Of course, each classroom will get new toys as well, many of which will be math and science oriented. Last year we’d noted that we needed more of those kinds of toys in the classrooms. To that end, we’re going to take advantage of an unused classroom this year and equip it with a variety of math, science, engineering, and art supplies. This multi-purpose room will start out small, but hopefully grow to be something that truly sets Agudas Achim Preschool apart from every other preschool in Alexandria.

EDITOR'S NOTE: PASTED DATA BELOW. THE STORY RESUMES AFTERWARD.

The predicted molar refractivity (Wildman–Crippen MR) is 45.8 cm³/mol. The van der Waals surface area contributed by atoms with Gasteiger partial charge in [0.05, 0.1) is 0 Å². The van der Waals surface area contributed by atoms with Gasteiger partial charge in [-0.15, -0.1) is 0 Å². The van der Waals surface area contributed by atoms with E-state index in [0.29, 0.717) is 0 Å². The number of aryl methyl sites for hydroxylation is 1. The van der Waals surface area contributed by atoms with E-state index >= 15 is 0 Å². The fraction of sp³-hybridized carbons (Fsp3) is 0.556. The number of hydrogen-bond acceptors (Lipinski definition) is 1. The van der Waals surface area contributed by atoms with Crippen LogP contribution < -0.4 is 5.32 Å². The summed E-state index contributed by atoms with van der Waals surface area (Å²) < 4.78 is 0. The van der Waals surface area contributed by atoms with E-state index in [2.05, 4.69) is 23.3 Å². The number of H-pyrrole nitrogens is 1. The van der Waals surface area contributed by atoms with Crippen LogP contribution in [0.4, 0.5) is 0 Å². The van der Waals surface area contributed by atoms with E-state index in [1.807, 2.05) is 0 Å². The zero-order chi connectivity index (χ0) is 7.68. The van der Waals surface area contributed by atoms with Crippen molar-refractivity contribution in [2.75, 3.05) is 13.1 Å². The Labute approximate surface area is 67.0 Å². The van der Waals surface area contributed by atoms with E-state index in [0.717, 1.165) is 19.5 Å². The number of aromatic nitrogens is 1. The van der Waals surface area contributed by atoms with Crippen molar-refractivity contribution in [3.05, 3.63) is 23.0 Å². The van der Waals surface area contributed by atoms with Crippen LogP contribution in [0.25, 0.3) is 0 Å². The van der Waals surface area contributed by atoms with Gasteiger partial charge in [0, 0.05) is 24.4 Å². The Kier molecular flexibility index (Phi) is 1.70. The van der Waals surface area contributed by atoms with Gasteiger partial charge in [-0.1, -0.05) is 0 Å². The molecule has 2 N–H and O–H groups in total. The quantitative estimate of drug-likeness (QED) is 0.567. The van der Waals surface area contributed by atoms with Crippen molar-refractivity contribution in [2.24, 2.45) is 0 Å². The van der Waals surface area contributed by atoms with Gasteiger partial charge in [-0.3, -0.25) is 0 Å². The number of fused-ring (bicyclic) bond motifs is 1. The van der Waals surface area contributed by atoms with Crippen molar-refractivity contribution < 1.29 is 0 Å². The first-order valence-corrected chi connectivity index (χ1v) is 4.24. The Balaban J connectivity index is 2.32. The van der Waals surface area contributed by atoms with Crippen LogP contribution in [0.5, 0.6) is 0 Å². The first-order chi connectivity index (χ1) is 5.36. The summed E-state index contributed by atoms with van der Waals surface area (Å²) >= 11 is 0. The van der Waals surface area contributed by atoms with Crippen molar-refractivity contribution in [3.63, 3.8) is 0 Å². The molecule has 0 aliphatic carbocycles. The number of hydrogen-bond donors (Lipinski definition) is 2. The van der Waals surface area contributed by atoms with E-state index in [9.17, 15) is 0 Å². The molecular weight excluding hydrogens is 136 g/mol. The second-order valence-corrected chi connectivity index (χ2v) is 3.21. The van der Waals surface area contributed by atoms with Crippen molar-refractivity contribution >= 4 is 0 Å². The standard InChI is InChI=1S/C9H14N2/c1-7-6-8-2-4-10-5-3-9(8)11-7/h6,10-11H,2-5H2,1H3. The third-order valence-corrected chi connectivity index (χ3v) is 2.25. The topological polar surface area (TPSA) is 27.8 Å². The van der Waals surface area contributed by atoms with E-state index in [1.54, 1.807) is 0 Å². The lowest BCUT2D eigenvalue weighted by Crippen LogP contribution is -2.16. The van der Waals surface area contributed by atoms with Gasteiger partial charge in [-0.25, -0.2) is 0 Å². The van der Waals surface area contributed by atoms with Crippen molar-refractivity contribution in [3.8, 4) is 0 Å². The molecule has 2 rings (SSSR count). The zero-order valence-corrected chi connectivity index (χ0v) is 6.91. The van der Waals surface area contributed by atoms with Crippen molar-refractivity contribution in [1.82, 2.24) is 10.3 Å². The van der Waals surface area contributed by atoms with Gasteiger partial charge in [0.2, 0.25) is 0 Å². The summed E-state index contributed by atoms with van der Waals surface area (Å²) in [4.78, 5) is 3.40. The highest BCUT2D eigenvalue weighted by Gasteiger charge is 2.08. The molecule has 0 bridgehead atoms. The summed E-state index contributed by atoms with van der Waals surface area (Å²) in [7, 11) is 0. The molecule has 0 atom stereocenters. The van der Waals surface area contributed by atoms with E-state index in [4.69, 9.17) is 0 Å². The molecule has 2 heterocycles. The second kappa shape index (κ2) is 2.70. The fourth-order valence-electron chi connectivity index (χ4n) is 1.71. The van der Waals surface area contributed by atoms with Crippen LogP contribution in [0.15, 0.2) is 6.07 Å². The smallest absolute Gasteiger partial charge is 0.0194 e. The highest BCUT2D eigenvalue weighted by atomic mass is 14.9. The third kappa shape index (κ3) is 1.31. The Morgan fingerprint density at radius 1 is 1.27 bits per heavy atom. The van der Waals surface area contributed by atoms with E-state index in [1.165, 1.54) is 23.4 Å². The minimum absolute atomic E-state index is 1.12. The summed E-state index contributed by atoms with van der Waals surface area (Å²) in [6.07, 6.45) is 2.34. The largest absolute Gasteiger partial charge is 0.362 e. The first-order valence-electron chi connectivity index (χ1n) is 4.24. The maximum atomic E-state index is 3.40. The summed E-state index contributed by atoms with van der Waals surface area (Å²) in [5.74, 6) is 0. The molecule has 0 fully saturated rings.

None of these new purchases could have been made without the overwhelming generosity of our preschool parents (and grandparents!) and the members of this congregation. Please know that every donation you make to the preschool helps provide our children with remarkable new opportunities to explore and to grow, which in turn allows our program to thrive. Thank you. Here’s to the next thirteen years. 

Shabbat Around the Table -- The Shabbes Queen

Originally published May 12, 2017 In this week's  parsha  --  Emor  -- God gives Moses the laws pertaining to our most importan...